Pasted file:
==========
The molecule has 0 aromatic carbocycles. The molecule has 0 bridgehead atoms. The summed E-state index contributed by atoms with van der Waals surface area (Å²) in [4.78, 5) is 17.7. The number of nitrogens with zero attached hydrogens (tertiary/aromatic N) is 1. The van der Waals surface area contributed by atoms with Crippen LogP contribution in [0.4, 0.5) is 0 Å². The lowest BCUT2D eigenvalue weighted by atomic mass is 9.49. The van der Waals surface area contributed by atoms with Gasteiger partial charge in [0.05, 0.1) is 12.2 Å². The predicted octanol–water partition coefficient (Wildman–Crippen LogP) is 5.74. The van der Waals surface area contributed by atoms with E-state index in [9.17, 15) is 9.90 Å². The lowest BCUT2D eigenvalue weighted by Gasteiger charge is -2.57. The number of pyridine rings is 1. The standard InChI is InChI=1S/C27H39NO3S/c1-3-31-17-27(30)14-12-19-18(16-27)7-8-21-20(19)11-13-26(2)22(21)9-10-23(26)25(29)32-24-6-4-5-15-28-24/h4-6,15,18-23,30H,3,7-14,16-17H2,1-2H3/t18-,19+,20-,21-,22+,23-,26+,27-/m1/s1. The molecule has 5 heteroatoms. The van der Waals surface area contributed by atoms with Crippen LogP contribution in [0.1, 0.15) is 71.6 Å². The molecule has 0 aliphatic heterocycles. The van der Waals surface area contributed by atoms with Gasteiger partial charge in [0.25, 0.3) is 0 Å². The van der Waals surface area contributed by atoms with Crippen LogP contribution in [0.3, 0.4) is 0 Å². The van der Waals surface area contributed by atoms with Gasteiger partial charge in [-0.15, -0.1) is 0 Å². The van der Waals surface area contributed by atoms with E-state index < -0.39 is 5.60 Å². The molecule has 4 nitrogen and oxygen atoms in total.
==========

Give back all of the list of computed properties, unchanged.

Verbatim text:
The molecule has 0 aromatic carbocycles. The molecule has 0 bridgehead atoms. The summed E-state index contributed by atoms with van der Waals surface area (Å²) in [4.78, 5) is 17.7. The number of nitrogens with zero attached hydrogens (tertiary/aromatic N) is 1. The van der Waals surface area contributed by atoms with Crippen LogP contribution in [0.4, 0.5) is 0 Å². The lowest BCUT2D eigenvalue weighted by atomic mass is 9.49. The van der Waals surface area contributed by atoms with Gasteiger partial charge in [0.05, 0.1) is 12.2 Å². The predicted octanol–water partition coefficient (Wildman–Crippen LogP) is 5.74. The van der Waals surface area contributed by atoms with E-state index in [9.17, 15) is 9.90 Å². The lowest BCUT2D eigenvalue weighted by Gasteiger charge is -2.57. The number of pyridine rings is 1. The standard InChI is InChI=1S/C27H39NO3S/c1-3-31-17-27(30)14-12-19-18(16-27)7-8-21-20(19)11-13-26(2)22(21)9-10-23(26)25(29)32-24-6-4-5-15-28-24/h4-6,15,18-23,30H,3,7-14,16-17H2,1-2H3/t18-,19+,20-,21-,22+,23-,26+,27-/m1/s1. The molecule has 5 heteroatoms. The van der Waals surface area contributed by atoms with Crippen LogP contribution in [0.1, 0.15) is 71.6 Å². The molecule has 0 aliphatic heterocycles. The van der Waals surface area contributed by atoms with Gasteiger partial charge in [0.25, 0.3) is 0 Å². The van der Waals surface area contributed by atoms with Crippen LogP contribution in [0.3, 0.4) is 0 Å². The van der Waals surface area contributed by atoms with Gasteiger partial charge in [-0.15, -0.1) is 0 Å². The van der Waals surface area contributed by atoms with E-state index < -0.39 is 5.60 Å². The molecule has 4 nitrogen and oxygen atoms in total.